Hello Thursday Readers!
I have a super cool tutorial for you, especially for all the parties that will be coming when the weather gets nice and warm. They’re called sun jars and I think they’re super cool as the idea is that you can leave them out in the sun to charge so that they can glow through the evening’s darker hours. I love that they are reusable as well, and they are super pretty. I’ll admit, they do take a little deconstructing that requires a couple of tools, but it is all pretty straightforward and I will link you to the full tutorial from Life Hacker so that if you you would like you can see an expanded version of my simple explanations.
You will need a few things before you get started. You will need 4 Mason jars that have lids that can be locked down and hermetically sealed – you can buy these at any hardware store for a pretty reasonable rate, and most of the lids for jars like these are pretty uniform, which is the important part. You will also need glass frosting spray paint (those who read my posts know that I love this stuff, and you can find it at hardware and craft stores), you will need sun lamps – the kind that you stick in your garden that charge during the day and glow at night. You can find these at hardware stores, and I’ve seen them at dollar stores, so take a look around and find the cheapest option for you.
There are a few tools you’ll need to aid in assembly: Pliers, a large, flat head screwdriver, a small Phillips head screw driver, packing tape, and possibly some snips that will cut metal, depending on which lamps you buy.
Your first step is to frost the jars. On the outside. But you will need to keep the lid clear, so please aim carefully or you can cover the lid with plastic wrap to avoid getting any frosting paint on it. Please follow the directions on the bottle.
Next you will need to take apart the original lamps. The original poster used some lamps from Lowes which you can find in the lighting section. They’re the “Portfolio Solar Black Pathlight” item#190519. Taking apart the solar lamps is much simpler than you might think. Use a screw driver or a skinny chisel to gently pry the solar panel loose from the aluminum housing. The wires and important stuff are nearly dead center so as long as you don’t shove the screw driver in deep or jerk it up hard, you’re very unlikely to damage anything.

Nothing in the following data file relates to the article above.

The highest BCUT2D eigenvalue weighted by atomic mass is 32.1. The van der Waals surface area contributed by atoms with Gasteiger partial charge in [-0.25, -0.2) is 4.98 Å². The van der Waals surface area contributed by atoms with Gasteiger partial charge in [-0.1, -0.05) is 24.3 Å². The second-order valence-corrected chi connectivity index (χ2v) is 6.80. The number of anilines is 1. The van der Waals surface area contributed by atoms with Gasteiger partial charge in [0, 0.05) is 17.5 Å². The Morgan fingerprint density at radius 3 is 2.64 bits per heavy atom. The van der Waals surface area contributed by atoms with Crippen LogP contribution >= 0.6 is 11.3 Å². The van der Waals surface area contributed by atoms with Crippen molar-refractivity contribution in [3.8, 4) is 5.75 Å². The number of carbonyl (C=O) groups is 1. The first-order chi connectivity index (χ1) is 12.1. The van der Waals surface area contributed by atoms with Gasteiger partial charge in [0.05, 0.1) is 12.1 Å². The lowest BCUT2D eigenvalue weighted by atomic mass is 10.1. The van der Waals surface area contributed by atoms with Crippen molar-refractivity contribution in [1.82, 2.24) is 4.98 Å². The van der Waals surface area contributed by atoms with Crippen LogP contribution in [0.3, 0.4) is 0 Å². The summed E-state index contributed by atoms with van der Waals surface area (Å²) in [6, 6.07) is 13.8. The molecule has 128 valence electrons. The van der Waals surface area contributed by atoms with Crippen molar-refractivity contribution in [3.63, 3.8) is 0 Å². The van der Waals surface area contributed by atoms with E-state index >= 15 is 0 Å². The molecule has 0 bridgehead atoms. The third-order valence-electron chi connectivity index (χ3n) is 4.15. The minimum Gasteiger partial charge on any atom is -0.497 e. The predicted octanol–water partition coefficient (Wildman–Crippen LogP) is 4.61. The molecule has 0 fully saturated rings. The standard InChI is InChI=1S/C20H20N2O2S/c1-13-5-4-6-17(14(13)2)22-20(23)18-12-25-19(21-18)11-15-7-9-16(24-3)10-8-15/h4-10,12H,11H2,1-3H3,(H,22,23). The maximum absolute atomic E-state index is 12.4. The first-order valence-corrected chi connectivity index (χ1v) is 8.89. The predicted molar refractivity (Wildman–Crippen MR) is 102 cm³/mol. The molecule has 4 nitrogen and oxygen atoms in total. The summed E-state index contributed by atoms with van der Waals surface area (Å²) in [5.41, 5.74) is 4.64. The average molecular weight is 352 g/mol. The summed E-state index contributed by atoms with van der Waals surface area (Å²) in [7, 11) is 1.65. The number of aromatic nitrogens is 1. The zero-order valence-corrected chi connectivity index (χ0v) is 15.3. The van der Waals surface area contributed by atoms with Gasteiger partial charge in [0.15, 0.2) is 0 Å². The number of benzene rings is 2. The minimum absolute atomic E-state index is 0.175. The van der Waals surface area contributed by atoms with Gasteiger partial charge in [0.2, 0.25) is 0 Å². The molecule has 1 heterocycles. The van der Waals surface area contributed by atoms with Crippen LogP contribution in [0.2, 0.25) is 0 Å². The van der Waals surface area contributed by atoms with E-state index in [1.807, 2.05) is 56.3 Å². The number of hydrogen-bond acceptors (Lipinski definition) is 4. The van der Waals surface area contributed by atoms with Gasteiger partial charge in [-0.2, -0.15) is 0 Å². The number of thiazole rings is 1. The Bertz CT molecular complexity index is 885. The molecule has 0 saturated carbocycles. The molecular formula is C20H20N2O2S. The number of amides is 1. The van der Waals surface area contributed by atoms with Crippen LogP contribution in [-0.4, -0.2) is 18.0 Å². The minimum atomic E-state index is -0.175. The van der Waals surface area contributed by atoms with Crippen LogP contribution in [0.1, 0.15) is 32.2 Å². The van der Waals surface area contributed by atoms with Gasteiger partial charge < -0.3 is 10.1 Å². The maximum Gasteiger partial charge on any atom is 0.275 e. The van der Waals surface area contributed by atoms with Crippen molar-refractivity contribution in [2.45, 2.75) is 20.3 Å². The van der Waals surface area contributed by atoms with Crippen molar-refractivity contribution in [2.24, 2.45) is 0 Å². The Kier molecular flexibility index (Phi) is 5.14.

Once you have the panel pried away from the housing you’ll see three glue-like smudges underneath. These smudges are some sort of silicone-like paste used to cover the screw heads. We didn’t bother to scrape it away, just push the head of a small Phillips head screw driver into it and start unscrewing. It isn’t very thick and scrapes away when you pull up the screw – see below!
Gently wiggle the electronic guts free from the aluminum case. The guts are pretty simple and sturdy, if you need to gently pry with the same screw driver you used to pop off the solar panels, everything should be fine.
This may look complicated and like delicate and dangerous work, but it’s not, really. just be careful not to damage any wires and you’ll be fine!
Unless you want to have to resolder everything, you’ll need to cut the aluminum housing to keep everything intact without the hassle of repairing all the wires. We used a small pair of snips to snip the aluminum and then two needle nose pliers to pull the metal apart and slip the panel and guts free. If you don’t have snips you can use two pairs of pliers to gently flex the metal back and forth until it snaps.
This is what your finished, disassembled product should look like.
Once you have these, you will just need to secure them into the tops of the Mason jars. You can be more secure than using tape, but tape seemed to work just fine and was pretty easy. So I would stick with that. You can glue or caulk it if you’d like, but me? I’d stick with this easy and cheap and clean alternative, so long as everything holds together okay.
Now here’s the coolest part. If you’d like your glow lamps to be coloured, you will need to attach a filter. All you need for this, are plasticized labels from water bottles like Aquafina for blue and Gatorade for the orange/red tint. As long as the label is very translucent, you shouldn’t see a drop in the lamp brightness, either, which is super awesome. All you need is a 1″ square from the label and tape it over the light, though you’ll just need to tape it down very securely so you don’t get any white light escaping out of the sides.
There you have it! A super cool diy that looks really complicated that isn’t really that complicated at all. Have fun!